Monday, March 21, 2011

West's Intervention in Libya Creates Strange Bedfellows

How else could one get Chris Matthews, host of MSNBC's Hardball and celebrated Dean of the Beltway media, aka, the Idiot Punditocracy, Noam Chomsky, a leading academic thinker on the Left, and Pat Buchanan, MSNBC's resident nativist, to agree on anything? Pat's claim to fame is the original "lock and load" and a blood-curdling GOP convention speech about taking "back our cities ... block by block."

Colonel Khaddafi must have had Pat's speech in his YouTube "favorites"— no doubt the kind of rhetoric he fancies. Pat could charge Khaddafi with plagiarism for his notorious “Zenga Zenga” music video speech, in which Khaddafi pledged to hunt Libya’s rebels like rats “house to corner, alley to alley, inch by inch ... to the last drop of blood.” Echoes of Buchanan for the mad Colonel who said, “I will call upon millions from desert to desert. We will march to purge Libya inch by inch, house by house, alley by alley.”

Here's the Buchanan original: "Here were 19-year-old boys ready to lay down their lives to stop a mob from molesting old people they did not even know. And as those boys took back the streets of Los Angeles, block by block, my friends, we must take back our cities, and take back our culture, and take back our country." When Pat says mob, he is tweaking the voter's racist subconscious fear. Think rampaging mobs of inner-city blacks and invading mobs of non-white illegal aliens. These are common themes — purging, cleansing, disinfecting — in fascist rhetoric.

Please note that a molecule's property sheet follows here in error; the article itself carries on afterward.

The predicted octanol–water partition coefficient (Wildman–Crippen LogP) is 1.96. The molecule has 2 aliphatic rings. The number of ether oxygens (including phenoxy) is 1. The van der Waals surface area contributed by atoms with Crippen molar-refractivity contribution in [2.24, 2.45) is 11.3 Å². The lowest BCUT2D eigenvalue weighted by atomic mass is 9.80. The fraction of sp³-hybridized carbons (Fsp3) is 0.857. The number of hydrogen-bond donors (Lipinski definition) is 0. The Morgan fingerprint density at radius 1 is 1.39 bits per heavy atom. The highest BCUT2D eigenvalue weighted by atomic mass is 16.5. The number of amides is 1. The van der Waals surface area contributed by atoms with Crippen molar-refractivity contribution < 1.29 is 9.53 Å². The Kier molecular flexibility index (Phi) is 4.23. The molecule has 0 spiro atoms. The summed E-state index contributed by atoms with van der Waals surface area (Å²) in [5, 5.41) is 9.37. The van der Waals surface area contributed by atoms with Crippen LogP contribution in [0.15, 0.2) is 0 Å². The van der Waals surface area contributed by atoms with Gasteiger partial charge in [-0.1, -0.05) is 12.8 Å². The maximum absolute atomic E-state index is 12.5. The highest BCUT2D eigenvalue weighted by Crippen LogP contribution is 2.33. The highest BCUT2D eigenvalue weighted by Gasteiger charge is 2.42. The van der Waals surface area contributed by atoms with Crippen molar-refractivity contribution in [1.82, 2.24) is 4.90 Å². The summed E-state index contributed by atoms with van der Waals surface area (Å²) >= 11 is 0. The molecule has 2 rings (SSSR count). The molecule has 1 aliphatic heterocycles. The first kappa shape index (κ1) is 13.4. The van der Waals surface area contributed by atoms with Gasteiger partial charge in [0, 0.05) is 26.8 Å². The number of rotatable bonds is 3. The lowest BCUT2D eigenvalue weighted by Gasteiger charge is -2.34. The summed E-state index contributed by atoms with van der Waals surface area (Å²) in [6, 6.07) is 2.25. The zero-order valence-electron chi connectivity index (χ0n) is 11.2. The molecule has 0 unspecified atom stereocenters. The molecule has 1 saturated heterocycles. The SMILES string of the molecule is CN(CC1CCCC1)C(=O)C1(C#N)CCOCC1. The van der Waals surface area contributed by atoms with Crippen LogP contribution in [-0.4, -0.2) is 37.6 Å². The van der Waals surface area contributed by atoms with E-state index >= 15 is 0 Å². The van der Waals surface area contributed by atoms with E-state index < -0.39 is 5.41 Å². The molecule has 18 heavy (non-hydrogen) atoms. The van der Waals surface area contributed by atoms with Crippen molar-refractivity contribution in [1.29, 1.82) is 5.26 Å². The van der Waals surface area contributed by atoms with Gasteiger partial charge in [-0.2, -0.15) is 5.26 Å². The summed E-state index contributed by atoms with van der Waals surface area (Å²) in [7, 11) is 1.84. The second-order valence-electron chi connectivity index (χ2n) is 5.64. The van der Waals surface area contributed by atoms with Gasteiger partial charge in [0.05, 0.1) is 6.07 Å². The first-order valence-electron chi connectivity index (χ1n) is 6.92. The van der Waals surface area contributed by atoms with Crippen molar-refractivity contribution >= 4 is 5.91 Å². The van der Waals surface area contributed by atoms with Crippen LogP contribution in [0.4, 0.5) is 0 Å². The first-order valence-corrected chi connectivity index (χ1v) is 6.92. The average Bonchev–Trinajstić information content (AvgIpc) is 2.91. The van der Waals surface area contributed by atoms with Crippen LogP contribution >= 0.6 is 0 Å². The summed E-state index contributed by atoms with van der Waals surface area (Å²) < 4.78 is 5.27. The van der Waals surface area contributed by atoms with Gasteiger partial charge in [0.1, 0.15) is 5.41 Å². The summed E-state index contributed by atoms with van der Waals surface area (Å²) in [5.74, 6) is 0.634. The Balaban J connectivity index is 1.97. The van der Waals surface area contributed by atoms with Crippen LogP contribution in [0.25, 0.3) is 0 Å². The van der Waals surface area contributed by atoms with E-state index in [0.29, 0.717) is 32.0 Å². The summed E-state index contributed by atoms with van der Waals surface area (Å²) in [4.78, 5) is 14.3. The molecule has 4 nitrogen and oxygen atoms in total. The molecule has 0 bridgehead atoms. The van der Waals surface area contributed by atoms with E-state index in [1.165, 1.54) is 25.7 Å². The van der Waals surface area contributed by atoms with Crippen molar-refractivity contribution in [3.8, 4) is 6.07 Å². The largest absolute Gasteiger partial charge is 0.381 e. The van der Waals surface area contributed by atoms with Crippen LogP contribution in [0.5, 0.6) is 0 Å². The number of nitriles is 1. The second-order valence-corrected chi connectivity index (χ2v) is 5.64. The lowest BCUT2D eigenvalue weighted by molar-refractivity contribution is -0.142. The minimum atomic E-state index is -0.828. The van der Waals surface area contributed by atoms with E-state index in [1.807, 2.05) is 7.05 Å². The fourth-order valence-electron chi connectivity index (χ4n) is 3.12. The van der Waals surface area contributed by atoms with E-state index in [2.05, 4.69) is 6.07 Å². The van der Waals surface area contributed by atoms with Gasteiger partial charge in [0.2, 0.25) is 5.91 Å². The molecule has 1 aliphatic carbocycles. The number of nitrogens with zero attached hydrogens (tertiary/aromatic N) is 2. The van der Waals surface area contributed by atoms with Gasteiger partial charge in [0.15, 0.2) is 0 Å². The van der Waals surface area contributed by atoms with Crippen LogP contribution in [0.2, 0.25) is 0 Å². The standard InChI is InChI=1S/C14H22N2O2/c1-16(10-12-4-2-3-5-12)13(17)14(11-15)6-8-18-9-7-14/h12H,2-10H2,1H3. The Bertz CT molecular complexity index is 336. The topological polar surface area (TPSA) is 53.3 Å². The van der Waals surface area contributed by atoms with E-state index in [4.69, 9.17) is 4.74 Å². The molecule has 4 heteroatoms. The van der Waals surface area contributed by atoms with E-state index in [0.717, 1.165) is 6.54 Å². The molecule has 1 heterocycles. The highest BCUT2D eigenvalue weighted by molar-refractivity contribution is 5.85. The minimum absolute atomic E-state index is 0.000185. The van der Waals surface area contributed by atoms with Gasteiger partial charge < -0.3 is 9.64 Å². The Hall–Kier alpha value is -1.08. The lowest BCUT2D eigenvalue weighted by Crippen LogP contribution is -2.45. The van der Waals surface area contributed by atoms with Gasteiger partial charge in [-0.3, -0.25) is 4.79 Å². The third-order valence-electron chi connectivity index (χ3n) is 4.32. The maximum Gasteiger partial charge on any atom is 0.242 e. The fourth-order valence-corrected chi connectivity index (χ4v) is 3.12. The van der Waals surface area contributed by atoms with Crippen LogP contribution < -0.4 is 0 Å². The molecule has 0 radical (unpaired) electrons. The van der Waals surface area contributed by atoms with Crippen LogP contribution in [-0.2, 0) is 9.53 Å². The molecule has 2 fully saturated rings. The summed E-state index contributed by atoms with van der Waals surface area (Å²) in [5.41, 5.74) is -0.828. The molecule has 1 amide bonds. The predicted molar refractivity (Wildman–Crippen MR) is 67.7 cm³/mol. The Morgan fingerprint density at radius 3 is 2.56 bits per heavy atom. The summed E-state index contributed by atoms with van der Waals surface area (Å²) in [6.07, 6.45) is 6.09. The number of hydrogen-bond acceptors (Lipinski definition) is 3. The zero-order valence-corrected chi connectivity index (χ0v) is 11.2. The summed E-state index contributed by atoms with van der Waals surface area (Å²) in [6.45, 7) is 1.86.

But that's not all Khaddafi said. Some of my friends on the Left balked at this new military action, just as they balked when NATO intervened to stop "ethnic cleansing" in Bosnia. The opponents of intervention were wrong then, and they're wrong again, now. The two rationalizations they make are absurd: (1) That Libya is a "civil war;" and (2) that's it's all about "OIL."

With regard to the civil war argument, YES, it is a civil war; so what's your point? How is the Left's reticence today any different from that of the world's democracies that stood idly by as Nazi Germany tipped the military scales in favor of Generalissimo Francisco Franco's fascist military coup against the ELECTED republican government of Spain? Back in those days, the only Americans with the balls to fight Franco's fascists and his Nazi patrons were the socialist and communist volunteers of the storied Abraham Lincoln brigade.

The Spanish Civil War was Hitler's laboratory to test his war tactics and new weapons on the Spanish population and the valiant international volunteers who defied him. The abject timidity of the democracies to confront him then only served to embolden the dictators and their grand designs. For nearly 40 years Franco ruled Spain with an iron fist and was toasted by disgraced U.S. president Richard Nixon for his anti-communism.

That worked out really well for the Spanish people.